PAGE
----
Metropolitan News-Enterprise


Thursday, June 24, 2010


Page 15



Divorce Law in Early Days: a Whole Lot Different




“The marriage relation is the foundation of all society, and is not to be severed on slight ground or for trivial causes. The policy of the law, therefore, is against granting divorces.”

That pronouncement came in a 1902 California Supreme Court opinion.

In similar vein, the high court declared in 1905: “The institution of marriage is an important feature of civilization, and its preservation is essential to the maintenance of organized society.”

Nowadays, by contrast, a marriage is thought of by many as a transitory state in one’s life journey, with marital vows being but a tentative statement of present intent. The posture of the law with respect to divorce has been since the advent of a “no-fault” system in 1970: “You want it, you got it.”

Attention has been drawn in the past two columns to the 1935 Court of Appeal decision dealing with the erstwhile marriage of attorney Herbert Cutler Brown and Zoe Lowe Brown. The opinion proclaimed a property settlement agreement between the parties to be invalid on the ground that a contract in contemplation of divorce contravened public policy.

Here’s a quick look at a few early California decisions in divorce cases, predating Brown v. Brown:

The California Supreme Court’s first decision arising from a divorce came at its pre-statehood March, 1850 term. It upheld a decision of court operating during U.S. military rule. The opinion declared: “By the Mexican law, which follows the canon law in this particular, marriage lawfully contracted in the face of the Catholic church, according to its rites and ceremonies and between members thereof, and finally consummated, is elevated to the rank of a sacrament, and cannot be dissolved by the civil tribunals. On the other hand, the union of a man and woman, in the character of husband and wife, without the sanction of the church, when both of them belong to the class of the unfaithful, is considered as a mere civil contract….” The parties weren’t Catholic, so the trial court had juridiction, and the decision of the judge and jury granting the divorce and dividing the property was affirmed.

An 1858 Supreme Court opinion notes that the divorce statute “says divorces may be granted from bed and board, or from the bonds of matrimony.” It reverses a decision granting to the wife an “absolute divorce.” She did have a statutory ground for a divorce—adultery—but had herself committed a marital offense: walking out on her husband, termed “wilful desertion.” The court held that “however guilty the defendant, if the applicant is chargeable either with similar guilt, or an offense to which the law attaches similar consequences, the relief must be denied; and if the applicant, though not thus guilty, is still not blameless, the relief must be limited to a divorce a mensa et thoro.”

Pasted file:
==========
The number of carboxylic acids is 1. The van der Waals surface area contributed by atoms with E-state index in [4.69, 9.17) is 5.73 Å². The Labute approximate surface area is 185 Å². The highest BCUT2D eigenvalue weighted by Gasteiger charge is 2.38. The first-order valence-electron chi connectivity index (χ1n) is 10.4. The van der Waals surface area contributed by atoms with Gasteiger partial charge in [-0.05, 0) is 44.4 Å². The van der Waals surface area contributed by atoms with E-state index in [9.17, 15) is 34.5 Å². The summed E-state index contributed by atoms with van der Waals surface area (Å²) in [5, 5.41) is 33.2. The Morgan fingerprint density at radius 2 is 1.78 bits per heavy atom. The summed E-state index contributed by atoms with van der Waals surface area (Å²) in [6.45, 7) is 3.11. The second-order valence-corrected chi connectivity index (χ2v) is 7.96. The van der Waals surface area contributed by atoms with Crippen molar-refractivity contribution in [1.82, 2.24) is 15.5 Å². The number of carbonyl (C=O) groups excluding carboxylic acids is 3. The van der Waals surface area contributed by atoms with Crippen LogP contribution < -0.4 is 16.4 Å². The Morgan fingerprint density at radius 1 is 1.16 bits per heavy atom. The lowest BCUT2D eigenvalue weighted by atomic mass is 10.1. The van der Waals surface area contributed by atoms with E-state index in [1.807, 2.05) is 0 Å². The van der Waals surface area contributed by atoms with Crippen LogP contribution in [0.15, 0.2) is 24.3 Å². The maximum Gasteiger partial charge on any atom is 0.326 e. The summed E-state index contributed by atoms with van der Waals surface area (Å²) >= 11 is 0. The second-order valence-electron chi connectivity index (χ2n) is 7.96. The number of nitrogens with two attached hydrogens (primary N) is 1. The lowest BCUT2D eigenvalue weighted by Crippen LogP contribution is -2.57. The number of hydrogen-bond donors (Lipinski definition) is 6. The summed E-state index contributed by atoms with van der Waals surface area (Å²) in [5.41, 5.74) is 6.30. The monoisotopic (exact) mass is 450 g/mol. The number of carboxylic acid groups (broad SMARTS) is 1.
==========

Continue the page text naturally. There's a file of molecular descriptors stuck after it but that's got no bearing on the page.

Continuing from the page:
In 1890, the high court, adopting an opinion by a panel of its commissioners, reversed a judgment of divorce obtained by a wife on the ground of “extreme cruelty.” The cruelty had taken the form of the husband, on several occasions and while drunk, shouting foul words at her. The reversal stemmed from the wife having expressed her displeasure over the incidents. The commissioners’ opinion says: “While the defamatory, obscene, and profane language of the defendant was wholly unjustified, inexcusable and unmanly, it may be said that the conduct of the plaintiff was at least unkind and censorious, and tended to provoke anger and harsh language on the part of the defendant. It probably resulted from her ill temper, bad judgment, and a mistaken view of the duty of a wife under the circumstances. She probably deemed it her duty, by means of censure, reproach, and scolding, to make her husband ‘do what was right,’ and it seems that she faithfully, in season and out of season, applied such means. In this I think she was mistaken. Intemperate husbands are seldom, if ever, reformed by such treatment, whereas uniform kindness may often prove effectual, and never harmful; but should kindness fail, and the intemperance of the husband become habitual, the wife will be entitled to a divorce on that ground alone.”

The First District Court of Appeal in 1918 upheld, as modified by it, an order of a Superior Court judge suspending an attorney from law practice for five years. He placed a newspaper advertisement that said: “Wm. R. Biaggi. Divorce, Probate and Criminal Law My Specialties.” Although attorney advertising was, in general, permitted then, there was a Penal Code section that declared: “Whoever…causes to be…printed, published, distributed, or circulated, any…advertisement…, offering to…appear or act as attorney…in any suit for…divorce…, either in this state or elsewhere, is guilty of a misdemeanor.”


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